Now Playing

Now Playing IconNow Playing:

Evolve Radio

Artist Name

Album Art

Police missed chances to catch serial rapist before he murdered sex worker

Chances were repeatedly missed to stop one of the UK’s most prolific rapists before he murdered a Glasgow sex worker and dumped her remains in remote woods, Sky News can reveal.

Iain Packer, 51, was found guilty of murdering Glasgow sex worker Emma Caldwell in 2005 and raping multiple other vulnerable women in a campaign of sexual depravity dating back to 1999.

The trial at the High Court in Glasgow, which lasted more than a month, heard how Packer was a habitual user of drug-addicted sex workers and lured his victims to remote woods 40 miles away from the city’s red-light district.

He had a ‘Jekyll and Hyde’ temper and humiliated women by aggressively demanding that they remove their clothes against their will as part of what he saw as consent-free business transactions.

The self-confessed liar would throttle his victims when they did not comply with his sexual demands, the jury was told.

Iain Packer. Pic: BBC
Image: Pic: BBC
Pic: Police Scotland / Family handout
Image: Pic: Police Scotland / Family handout

His criminal behaviour became murderous in April 2005 when Emma Caldwell vanished from the streets of Glasgow. Her naked remains were later discovered in a ditch in Limefield Woods in South Lanarkshire.

Packer was interviewed a number of times by detectives as part of the investigation but was not arrested or charged until 2022, despite admitting he had driven Emma to the remote spot.

Soil experts later revealed that samples taken from the scene “corresponded” with those in Packer’s van.

Limefield Woods, where Emma Caldwell was murdered in 2005. Pic: PA
Image: Limefield Woods, where Emma Caldwell was murdered in 2005. Pic: PA

In light of Packer’s conviction, it can now be revealed for the first time that concerns about his dangerous sexual behaviour were raised with police years before Ms Caldwell vanished.

Sky News has heard testimony from several former sex workers who Packer paid for sex in the early 2000s.

The women, who gave evidence during the High Court trial, agreed to be interviewed if their identities were protected.

Pic: Police Scotland / Family handout
Image: Pic: Police Scotland / Family handout

‘Tried to force me to my knees’

We have learned one female was even arrested for prostitution and placed in police cells after reporting an alleged serious sex attack by Packer in Glasgow’s east end.

One survivor told Sky News: “He tried to force to me my knees. I was terrified. I started making my way back to the city centre where I met two police officers that I knew.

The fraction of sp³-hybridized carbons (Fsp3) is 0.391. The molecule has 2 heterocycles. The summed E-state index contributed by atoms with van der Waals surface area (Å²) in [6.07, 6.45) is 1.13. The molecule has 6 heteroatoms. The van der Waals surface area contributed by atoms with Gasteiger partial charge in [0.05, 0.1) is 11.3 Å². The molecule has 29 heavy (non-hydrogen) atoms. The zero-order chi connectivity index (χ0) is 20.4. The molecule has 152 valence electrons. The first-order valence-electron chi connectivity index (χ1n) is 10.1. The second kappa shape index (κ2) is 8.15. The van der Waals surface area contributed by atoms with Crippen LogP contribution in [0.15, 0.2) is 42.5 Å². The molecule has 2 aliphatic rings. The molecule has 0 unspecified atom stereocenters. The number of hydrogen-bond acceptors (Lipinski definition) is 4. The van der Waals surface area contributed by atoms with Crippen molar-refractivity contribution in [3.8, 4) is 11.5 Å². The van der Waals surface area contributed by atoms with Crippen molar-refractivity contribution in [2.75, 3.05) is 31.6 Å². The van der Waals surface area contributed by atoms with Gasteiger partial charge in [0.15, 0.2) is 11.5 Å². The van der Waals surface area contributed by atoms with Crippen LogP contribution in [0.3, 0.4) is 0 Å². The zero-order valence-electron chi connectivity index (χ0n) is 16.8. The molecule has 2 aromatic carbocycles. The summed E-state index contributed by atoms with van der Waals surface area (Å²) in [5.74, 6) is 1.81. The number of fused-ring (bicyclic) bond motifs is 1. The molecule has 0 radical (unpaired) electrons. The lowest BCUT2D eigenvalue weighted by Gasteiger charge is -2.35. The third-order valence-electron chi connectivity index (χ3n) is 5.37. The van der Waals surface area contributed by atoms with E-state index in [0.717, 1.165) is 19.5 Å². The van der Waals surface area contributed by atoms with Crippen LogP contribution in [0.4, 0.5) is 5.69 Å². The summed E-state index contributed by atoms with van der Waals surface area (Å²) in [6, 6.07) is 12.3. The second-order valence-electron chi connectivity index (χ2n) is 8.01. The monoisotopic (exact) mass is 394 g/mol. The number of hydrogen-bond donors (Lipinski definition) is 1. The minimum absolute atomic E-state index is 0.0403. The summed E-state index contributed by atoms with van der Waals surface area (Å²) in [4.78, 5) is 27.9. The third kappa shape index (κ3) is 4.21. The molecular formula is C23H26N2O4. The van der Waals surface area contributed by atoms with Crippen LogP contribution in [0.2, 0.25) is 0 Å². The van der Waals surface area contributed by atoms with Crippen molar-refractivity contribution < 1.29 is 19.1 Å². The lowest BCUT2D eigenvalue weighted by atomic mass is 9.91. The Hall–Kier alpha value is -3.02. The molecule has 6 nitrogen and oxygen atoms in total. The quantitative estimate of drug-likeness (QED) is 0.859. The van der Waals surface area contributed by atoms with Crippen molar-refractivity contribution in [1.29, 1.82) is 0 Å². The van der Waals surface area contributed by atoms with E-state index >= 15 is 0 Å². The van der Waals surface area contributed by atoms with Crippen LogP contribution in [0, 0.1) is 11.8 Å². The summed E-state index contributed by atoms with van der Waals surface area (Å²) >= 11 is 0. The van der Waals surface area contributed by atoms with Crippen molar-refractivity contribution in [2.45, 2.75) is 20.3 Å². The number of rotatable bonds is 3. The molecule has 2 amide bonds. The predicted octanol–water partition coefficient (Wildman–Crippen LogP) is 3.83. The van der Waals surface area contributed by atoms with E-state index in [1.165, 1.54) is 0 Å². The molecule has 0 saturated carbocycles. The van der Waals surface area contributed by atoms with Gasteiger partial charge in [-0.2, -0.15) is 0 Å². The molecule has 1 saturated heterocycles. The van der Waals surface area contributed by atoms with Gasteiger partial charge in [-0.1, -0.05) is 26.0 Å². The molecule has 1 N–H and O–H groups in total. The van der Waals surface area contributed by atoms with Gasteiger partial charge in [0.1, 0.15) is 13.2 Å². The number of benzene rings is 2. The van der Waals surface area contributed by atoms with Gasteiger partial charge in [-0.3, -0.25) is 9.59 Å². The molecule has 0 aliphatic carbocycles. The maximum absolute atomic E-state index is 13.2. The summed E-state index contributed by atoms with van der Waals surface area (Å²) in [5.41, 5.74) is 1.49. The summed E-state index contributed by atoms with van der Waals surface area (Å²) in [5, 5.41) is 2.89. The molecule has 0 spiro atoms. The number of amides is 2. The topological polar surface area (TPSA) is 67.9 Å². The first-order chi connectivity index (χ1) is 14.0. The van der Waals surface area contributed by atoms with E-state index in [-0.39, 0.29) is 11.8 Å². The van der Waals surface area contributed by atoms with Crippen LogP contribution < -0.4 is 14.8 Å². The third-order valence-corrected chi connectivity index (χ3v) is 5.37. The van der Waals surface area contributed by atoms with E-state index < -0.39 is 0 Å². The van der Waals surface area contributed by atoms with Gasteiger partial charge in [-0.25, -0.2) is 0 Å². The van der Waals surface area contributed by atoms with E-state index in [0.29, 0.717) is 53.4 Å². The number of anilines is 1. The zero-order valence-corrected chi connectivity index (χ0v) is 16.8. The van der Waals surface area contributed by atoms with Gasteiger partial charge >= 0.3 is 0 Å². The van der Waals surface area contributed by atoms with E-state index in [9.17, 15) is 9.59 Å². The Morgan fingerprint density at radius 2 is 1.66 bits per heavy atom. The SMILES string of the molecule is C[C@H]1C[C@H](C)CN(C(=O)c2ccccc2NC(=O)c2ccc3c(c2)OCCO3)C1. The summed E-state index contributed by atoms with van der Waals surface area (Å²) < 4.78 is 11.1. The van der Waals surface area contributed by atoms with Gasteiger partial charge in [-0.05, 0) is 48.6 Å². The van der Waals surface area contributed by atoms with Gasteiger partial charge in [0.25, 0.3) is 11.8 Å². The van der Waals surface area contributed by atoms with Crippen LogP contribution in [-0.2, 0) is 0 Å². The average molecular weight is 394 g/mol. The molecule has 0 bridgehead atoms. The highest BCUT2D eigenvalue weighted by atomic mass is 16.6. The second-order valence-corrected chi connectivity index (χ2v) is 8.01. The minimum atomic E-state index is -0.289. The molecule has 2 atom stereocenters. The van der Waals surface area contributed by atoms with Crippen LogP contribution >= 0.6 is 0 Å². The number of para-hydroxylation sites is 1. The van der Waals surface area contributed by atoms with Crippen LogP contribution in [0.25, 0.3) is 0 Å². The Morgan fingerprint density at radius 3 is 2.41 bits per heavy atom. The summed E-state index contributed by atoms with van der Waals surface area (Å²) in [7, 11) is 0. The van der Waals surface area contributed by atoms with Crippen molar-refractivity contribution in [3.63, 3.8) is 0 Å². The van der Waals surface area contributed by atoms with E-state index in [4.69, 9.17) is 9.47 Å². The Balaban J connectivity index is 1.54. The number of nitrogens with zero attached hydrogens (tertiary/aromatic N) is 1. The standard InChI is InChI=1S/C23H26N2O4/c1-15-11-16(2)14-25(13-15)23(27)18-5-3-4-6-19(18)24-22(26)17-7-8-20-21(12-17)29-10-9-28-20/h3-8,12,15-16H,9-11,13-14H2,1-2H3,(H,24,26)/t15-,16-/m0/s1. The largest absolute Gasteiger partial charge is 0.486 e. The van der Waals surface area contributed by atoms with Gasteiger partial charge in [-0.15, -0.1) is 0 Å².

“They told me I wasn’t supposed to be in the city centre. I told them about the attack, and I got jailed for a section 46 [offence] which is prostitution.

“Nothing ever came of it. They never took a statement. They never checked CCTV. They were not interested.”

Another former sex worker described being taken to Limefield Woods by the convicted rapist and her fear that if she went off the main road she would have been killed.

She said: “He is a very violent, aggressive, and dangerous man. He did not like the word ‘no’. He wanted to be in control.

“From 2003 the police were being warned about him. If the police had just listened to us girls who came forward, then a lot of the other sexual crimes wouldn’t have happened, and Emma could still be alive. They have blood on their hands.

“The police were corrupt back then. They looked down on us. They didn’t care. They thought we were putting ourselves in that situation and whatever happened to us was our own fault.”

Family handout photo of Emma Caldwell
Image: Pic: PA

Strathclyde Police no longer exists, and was amalgamated into Police Scotland in 2013.

Assistant Chief Constable for Major Crime and Public Protection Bex Smith said: “Emma Caldwell, her family and many other victims, were let down by policing in 2005. For that we are sorry.

“A significant number of women and girls who showed remarkable courage to speak up at that time also did not get the justice and support they needed and deserved from Strathclyde Police.

“Police Scotland launched a re-investigation of the case in 2015 after instruction from the Lord Advocate.

“It is clear that further investigations should have been carried out into Emma’s murder following the initial enquiry in 2005.

“The lack of investigation until 2015 caused unnecessary distress to her family and all those women who had come forward to report sexual violence.

“It is the courage, resilience and determination shown by Emma’s family, in particular her parents William and Margaret, and all those who survived Iain Packer’s horrific catalogue of offending that got us to where we are today.

“William is, sadly, no longer here to see this day, but I hope this verdict gives Margaret and all those affected by this case, the justice they deserve.”

Iain Packer will be sentenced at a later date.

Sky News Source